On Colonialism, Gender, and Decline

Henry H. Bauer, Eugene R. Dattel and Dale M. Herder

To the Editor:

When reading the articles about colonialism in the Winter issue of AQ (P. Eric Louw, “Colonialism: Taking the Good with the Bad”; William L. Howard, “Does the West Hate Itself?”), I thought about a quote from my former professor’s (then mentor, then close friend) book The Age of Imperialism (1969), a very clever collection of primary sources. He was an historian of the British Commonwealth. The quote, I think, provides balance and clarity to the issue of the legacy of colonialism.

From The Age of Imperialism, edited by Robin Winks, pages 2 and 3.

Imperialists were a paradoxical people, for that which was a paradox: bringing immense benefits to millions, equally bringing immense burdens to yet other millions. One cannot speak, now and possibly never (although some historians do so) of a “balance sheet of imperialism,” for this is to imply that Western standards may continue to be the normative ones by which judgment is passed upon an experience of five-hundred years, as though one might award a point system to the colonial power which built good roads, provided for education, sanitation, and peaceful frontiers, and massacred innocent women and children within the locked gates of Amristar. It is patently unfair for the heirs of the imperialists to judge now the fruits of their fathers; it is equally unfair for the “victims” to report their sole patrimony as victimization. Not until the imperial revolution has played out its last century, still with us, can one suggest—and upon standards other than those we can now use—what the fundamental influence of the imperialist has been.

Eugene R. Dattel
Author, Reckoning with Race: America's Failure (2017)


To the Editor:

In the Fall 2022 issue of Academic Questions, Professor Gene Fendt joined Plato in his cave and listened to the gender jabber. (“Cave Speak: The Cacophony About Gender,” Fall 2022).

Fendt uses deductive reasoning, logic, and science to point out that wanting to “bear or engender” a gender identity different from the one assigned by biology has nothing to do with knowledge of reality. It is akin to living in a cave where only shadows of reality are seen. Having crossed through Plato’s fire and stepped into broad daylight, I’m convinced that the current rash of gender dysphoria cases is largely a fashion, not the product of careful medical diagnosis. And “gender affirming care” is off the mark. Persuasive statistics say that 80-90 percent of gender-confused children will grow out of it, and that an instant leap to “affirm” a confused child only adds to that youngster’s pain and mental chaos.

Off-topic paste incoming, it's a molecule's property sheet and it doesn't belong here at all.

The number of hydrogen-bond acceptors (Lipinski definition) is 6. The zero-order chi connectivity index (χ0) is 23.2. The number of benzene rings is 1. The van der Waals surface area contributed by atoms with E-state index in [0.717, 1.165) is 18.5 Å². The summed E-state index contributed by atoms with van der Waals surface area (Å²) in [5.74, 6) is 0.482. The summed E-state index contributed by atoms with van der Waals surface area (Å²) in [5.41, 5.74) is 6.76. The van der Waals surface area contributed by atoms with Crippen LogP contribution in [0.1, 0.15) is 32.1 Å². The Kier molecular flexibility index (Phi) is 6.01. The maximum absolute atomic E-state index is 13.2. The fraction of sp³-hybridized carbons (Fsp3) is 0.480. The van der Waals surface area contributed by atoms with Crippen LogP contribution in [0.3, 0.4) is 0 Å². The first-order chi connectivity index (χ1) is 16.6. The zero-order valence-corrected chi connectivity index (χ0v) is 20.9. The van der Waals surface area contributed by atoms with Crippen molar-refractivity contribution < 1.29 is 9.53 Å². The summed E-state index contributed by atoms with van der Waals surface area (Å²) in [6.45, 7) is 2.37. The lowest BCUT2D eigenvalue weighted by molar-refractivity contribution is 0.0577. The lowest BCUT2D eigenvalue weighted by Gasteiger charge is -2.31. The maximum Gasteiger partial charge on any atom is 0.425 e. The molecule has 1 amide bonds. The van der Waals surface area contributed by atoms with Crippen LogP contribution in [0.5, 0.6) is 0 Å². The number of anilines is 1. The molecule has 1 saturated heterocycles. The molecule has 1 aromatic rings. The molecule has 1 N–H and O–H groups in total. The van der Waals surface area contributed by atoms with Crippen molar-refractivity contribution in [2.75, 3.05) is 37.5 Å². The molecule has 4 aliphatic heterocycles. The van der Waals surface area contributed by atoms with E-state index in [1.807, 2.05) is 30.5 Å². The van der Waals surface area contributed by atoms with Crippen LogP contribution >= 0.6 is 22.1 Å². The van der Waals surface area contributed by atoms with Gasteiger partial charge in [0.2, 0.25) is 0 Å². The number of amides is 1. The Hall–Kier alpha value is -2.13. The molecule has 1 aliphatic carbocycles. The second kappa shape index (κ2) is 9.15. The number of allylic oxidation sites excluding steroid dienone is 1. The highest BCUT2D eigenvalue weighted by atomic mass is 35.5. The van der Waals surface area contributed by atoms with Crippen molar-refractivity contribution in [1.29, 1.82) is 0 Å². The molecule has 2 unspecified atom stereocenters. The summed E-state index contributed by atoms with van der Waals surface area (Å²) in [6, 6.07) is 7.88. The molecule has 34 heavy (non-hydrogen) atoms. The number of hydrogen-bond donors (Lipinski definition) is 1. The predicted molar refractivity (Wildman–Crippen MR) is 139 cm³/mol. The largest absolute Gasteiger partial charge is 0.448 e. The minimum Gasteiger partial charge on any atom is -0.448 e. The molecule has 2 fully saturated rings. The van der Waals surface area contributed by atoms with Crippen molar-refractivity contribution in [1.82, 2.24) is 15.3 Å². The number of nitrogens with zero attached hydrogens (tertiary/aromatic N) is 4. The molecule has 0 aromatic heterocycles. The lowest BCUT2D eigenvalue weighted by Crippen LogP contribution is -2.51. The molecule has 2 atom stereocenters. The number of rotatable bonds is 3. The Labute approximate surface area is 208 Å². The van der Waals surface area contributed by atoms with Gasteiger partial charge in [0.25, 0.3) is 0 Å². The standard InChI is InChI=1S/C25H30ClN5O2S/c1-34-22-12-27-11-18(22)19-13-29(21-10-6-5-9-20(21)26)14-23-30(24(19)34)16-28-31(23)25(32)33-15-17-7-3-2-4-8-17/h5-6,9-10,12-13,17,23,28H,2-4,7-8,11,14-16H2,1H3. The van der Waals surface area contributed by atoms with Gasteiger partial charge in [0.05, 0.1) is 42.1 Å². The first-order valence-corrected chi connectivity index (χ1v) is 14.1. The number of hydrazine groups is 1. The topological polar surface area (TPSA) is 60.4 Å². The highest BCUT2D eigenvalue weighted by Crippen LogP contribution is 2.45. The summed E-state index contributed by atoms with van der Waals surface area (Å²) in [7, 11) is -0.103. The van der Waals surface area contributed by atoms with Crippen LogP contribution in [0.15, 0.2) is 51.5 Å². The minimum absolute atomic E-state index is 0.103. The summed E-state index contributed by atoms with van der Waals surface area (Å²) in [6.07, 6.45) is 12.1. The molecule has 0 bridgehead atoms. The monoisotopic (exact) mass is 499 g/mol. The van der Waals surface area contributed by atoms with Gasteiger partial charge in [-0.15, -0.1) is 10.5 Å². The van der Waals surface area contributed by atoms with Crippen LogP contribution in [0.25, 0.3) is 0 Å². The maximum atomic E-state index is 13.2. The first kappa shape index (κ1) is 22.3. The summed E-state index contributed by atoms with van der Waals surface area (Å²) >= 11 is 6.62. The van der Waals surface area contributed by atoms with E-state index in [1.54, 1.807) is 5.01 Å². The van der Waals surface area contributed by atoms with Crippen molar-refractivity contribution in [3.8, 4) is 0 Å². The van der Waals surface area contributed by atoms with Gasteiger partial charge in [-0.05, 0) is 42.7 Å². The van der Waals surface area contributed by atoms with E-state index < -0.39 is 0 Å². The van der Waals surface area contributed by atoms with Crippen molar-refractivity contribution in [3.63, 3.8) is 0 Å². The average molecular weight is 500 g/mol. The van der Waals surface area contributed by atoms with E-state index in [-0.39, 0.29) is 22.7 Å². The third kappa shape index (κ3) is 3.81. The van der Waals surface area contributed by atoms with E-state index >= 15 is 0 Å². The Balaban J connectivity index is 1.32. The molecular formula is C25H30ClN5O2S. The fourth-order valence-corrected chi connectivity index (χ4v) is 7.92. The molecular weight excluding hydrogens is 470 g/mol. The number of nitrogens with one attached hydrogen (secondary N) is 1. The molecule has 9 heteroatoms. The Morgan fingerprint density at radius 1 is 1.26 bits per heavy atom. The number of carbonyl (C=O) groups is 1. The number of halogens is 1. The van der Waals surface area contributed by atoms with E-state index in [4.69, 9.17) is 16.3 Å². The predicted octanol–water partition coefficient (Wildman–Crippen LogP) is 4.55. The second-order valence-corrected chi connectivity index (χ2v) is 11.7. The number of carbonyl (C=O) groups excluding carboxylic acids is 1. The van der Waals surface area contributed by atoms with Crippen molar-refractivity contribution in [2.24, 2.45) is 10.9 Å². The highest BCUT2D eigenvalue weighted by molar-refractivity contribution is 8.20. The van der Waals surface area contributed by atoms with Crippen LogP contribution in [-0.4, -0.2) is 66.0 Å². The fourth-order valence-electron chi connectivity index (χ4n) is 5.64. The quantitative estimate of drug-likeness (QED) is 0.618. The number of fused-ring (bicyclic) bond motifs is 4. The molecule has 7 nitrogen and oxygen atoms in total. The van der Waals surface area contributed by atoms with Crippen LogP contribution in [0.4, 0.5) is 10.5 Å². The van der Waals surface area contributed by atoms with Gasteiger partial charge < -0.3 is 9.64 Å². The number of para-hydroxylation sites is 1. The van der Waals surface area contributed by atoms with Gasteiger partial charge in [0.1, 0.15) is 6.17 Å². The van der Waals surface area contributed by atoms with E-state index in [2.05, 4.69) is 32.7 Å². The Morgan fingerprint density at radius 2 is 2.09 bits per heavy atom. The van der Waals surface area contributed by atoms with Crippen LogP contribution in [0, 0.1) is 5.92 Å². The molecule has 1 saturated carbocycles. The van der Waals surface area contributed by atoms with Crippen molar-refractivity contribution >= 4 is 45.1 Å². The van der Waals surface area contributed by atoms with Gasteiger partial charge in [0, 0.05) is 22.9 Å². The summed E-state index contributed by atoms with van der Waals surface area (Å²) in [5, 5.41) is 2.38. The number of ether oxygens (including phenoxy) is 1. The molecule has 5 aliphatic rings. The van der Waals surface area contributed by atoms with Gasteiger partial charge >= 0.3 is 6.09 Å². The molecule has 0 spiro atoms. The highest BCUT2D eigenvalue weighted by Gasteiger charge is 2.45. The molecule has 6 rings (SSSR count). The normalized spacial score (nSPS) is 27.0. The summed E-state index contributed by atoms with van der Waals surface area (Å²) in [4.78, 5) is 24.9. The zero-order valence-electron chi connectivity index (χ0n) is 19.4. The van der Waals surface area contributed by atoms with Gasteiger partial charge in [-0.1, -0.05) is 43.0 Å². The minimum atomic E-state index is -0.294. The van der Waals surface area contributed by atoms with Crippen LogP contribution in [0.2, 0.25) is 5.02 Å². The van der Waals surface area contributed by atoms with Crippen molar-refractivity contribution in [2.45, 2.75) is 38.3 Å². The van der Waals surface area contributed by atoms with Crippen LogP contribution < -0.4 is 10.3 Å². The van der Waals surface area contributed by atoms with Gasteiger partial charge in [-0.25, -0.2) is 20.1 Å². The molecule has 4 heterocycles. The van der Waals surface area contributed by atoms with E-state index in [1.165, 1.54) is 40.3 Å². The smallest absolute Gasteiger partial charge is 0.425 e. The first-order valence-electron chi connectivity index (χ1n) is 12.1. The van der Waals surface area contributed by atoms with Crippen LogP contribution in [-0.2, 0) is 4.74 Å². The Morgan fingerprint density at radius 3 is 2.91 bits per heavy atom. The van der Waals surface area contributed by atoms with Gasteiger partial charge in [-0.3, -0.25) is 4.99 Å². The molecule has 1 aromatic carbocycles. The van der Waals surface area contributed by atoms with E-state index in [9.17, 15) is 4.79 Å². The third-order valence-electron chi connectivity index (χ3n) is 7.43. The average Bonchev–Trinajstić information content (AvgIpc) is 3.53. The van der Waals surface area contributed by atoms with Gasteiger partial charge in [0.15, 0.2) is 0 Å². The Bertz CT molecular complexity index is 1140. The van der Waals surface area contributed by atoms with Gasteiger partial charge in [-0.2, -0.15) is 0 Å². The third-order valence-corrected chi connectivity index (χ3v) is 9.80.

Why the recent torrent of cases? Covid-induced fear and social isolation? Prolonged exposure to social media? (Facebook lists fifty-six genders as kids’ choices.) News media that push “preferred gender-neutral pronouns” such as “it,” “they,” “ze,” or “hir,” and the “coolness” of being gay, lesbian, queer, or nonbinary? Adults who have become enablers, many of them trans activists? Medical practitioners who see dollar signs as they build more “gender clinics”?

Marshall McLuhan was right in 1967. Computers are massaging children’s brains into numbness that blurs the distinction between the virtual and reality. Is it any wonder that children today say they are cats or “furries” who want litter boxes in school bathrooms to pee in, and tampons and menstrual pads in boys’ bathrooms? Rather than leap to “gender affirming care,” let’s say this to our confused children: “Nature’s cycles caused us to grow into adults during our teen years. We adjusted to changes in our bodies and lives, and so will you. Let’s get you into a more positive social group and out-of-doors to enjoy fresh air and Nature.”

Here are five things that can stop the (tiny minority) tail from wagging the dog:

  1. Parents must be involved in discussions about gender/sexuality challenges. School counselors, teachers, and medical professionals who give “gender-affirming care” to a minor student or patient without parental approval and involvement should be held accountable, probably fired.